Typical wiring diagrams are hard to read and memorize; wires typically criss-cross all over the place, because the components are drawn similarly to the physical units. For example switch hook switches are lumped together in one block.  When it comes to understanding the operation of a telephone for troubleshooting, nothing is as useful as a logically drawn circuit diagram that uses symbols for the components and avoids crossing connections if at all possible.  It is worth the (little) time invested to understand the symbols and principles of drawing circuits.

When confronted with a phone that has a non-standard cord, or even non-factory internal wires, with different colors than the standard, a novice would likely still be confused by color-coded connection diagrams. In addition, it is hard to really understand the operation of a telephone, especially one as complex as the 304, from a connection/wiring diagram alone.

Here is a circuit diagram that is easy to understand, with most of the standard colors are noted.

First a short description of a Type 304 telephone.

The Western Electric 304 telephone set is often confused with the 302, because externally they look the same.  The 304 set is more complex. It can be identified by several internal features:
  • The 304-type set has a housing marked H3 near the rear cord exit on the inside, usually somewhat visible without opening the set. This indicates that the housing has a switch hook assembly with three switches (six wires), rather than two (four wires).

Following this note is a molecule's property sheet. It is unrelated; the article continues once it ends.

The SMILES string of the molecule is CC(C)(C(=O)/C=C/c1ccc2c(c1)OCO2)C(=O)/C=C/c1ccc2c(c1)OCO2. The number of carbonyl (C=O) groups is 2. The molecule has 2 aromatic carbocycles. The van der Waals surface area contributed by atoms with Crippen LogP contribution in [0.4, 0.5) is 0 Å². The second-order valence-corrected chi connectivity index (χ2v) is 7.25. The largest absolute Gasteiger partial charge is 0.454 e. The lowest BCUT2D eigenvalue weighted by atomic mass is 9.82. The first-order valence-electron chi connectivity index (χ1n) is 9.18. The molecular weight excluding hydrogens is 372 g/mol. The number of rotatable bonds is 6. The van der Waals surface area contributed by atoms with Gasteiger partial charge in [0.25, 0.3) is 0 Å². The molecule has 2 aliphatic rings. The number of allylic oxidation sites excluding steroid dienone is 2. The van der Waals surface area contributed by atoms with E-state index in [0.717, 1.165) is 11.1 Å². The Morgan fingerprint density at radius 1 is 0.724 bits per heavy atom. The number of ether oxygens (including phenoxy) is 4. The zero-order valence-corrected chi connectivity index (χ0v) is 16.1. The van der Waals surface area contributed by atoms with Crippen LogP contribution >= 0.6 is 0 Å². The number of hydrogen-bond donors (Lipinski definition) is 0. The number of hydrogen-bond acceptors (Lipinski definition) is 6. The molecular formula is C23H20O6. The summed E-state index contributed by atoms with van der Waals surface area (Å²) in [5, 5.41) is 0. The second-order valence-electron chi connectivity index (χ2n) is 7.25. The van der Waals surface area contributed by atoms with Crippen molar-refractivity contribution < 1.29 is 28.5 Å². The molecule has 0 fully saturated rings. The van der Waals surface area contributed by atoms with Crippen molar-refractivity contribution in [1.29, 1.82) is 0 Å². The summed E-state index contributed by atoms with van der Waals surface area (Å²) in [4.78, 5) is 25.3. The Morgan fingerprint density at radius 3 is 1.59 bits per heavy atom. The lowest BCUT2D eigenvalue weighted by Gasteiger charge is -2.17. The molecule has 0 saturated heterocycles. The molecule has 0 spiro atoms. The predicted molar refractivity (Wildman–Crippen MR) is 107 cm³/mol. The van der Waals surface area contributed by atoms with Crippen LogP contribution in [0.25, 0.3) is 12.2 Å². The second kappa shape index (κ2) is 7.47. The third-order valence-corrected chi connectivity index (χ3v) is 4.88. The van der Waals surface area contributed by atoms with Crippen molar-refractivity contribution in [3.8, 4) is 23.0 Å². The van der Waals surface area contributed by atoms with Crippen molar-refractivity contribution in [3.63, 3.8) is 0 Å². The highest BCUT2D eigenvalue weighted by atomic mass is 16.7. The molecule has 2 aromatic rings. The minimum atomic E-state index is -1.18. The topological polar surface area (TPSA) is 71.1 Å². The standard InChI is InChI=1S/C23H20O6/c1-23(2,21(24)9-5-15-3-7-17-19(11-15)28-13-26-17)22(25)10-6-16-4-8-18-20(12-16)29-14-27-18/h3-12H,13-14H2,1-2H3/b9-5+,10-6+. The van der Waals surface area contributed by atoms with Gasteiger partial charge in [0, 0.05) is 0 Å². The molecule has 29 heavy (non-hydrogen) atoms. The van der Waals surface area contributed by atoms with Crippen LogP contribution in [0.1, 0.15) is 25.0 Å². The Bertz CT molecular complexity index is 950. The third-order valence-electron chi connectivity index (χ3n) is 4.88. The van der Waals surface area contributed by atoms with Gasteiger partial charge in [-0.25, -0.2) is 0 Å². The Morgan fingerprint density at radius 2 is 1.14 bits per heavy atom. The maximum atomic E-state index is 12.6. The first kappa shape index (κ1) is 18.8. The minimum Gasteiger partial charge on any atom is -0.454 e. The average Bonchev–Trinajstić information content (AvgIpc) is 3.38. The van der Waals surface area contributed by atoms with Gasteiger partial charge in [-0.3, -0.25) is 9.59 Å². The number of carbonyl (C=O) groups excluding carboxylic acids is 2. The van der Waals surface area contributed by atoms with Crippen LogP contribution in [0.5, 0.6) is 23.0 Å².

• The induction coil is a 101B type, not the 101A as for the 302. The 101B has a center tap (M) in the primary winding, but is otherwise electrically equivalent.
  • The B2A ringer of the 304 has one of its two coils split into two separate windings, thus it has 4 wires emerging. When the slate wire and the slate-red ringer wire are connected, the ringer is equivalent to a two-wire B1A ringer of the 302.
  • Finally, the 304 set has a larger terminal connection plate, with four terminals, mounted on the base between the ringer area and the condenser, next to the coil or transformer. See picture below.

In principle, the same features apply to the wall telephone, the 354, only its housing is marked M3, and the set has extra terminal, E, but the circuit is equivalent.

The cradle switch contact pile-up is as follows when viewed from looking to a housing.

   --------------------------------O---------green-red      HS1
       N      ^------------------------o-------slate-red
       N
   --------------------------------O---------brown-yellow   HS2
     N        ^------------------------o-------yellow
     N
   --------------------------------O---------green          HS3 (makes last)
              ^------------------------o-------brown-blue